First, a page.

CHICAGO — More than 70 special education teachers and aides could lose their jobs in schools across the city under an unprecedented round of budget cuts that could save $12 million, Chicago Public Schools officials announced Friday.
Originally, principals were given to the end of the day Monday to appeal the cuts, which sent parents scrambling on social media to figure out if their children's schools would have enough staff to meet the requirements of each student's specialized education plan.
Approximately 160 schools would lose special education teachers, while 184 would lose aides, according to the CPS spreadsheet.
Facing an outcry, that deadline is now Nov. 2, CPS confirmed.
Heather Cherone details the cuts and how principals are reacting:
Hamilton Elementary School Principal James Gray tweeted that "CPS wisely listened to principals today and will hold off on any layoffs" until Nov. 2 after an appeals process.
Gray's previous tweets criticized the cuts and likened them to a bad dream.
Special education services have never before been cut after the school year began, officials said.
A CPS spokeswoman issued a statement saying the school system will ensure that all special education students get the services they need, despite the cuts.
"Because dollars follow students, the adjustments to our Diverse Learner [special education] programs reflect the actual enrollment and needs of our students," spokeswoman Emily Bittner said.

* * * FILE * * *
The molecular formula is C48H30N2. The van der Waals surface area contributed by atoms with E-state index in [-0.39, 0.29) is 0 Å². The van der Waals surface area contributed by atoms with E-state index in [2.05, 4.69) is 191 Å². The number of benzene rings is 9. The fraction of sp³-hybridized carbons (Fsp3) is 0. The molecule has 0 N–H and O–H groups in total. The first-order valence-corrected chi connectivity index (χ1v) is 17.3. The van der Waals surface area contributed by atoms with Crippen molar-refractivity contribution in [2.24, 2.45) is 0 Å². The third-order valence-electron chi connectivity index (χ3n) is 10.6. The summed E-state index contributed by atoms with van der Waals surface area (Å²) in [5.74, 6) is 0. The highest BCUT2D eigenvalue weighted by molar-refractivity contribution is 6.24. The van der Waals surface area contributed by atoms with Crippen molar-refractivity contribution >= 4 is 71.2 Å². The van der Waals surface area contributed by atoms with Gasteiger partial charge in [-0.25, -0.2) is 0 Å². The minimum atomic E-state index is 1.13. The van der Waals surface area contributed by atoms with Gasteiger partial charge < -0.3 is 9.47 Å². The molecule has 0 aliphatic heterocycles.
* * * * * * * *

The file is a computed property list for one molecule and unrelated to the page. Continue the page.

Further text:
Bittner said individual principals will determine to allocate their special education resources, and she said CPS is now giving principals until Nov. 2 to appeal the cuts, instead of the previous 24-hour appeal deadline.
"I really think CPS did screw something up with their data," Katten posted on Facebook.
For example, Ravenswood Elementary School — around the corner from Mayor Rahm Emanuel's home — would lose two special education teachers and three aides.
That amounts to one-third of the entire department, a devastating cut, Principal Nate Manaen said on Twitter.
Principal Troy LaRaviere — who was warned in August to stop criticizing CPS — recounted on his blog what he called the "principal uprising" that stopped, at least until November, the cuts to special education services.
"Principals made a firm and powerful request for concessions and CPS relented," LaRaviere wrote.
District officials — facing what they say is a $1 billion deficit — now fund schools based on the number of students enrolled. That program expanded to special education students at some schools this year, cutting $42.3 million from the budget and eliminating 540 positions, most of them aides.
While parents decried the cuts and advocates for special needs students that warned the school system was in jeopardy of violating the complicated web of state and federal requirements that cover special education, district officials said the district had too many teachers on the payroll.
Parents could sue the school district if their children's plans aren't implemented as required.
More cuts to the CPS budget loom on the horizon if state lawmakers do not agree to give CPS an additional $480 million district officials say they need to make ends meet.
For more neighborhood news, listen to DNAinfo Radio here: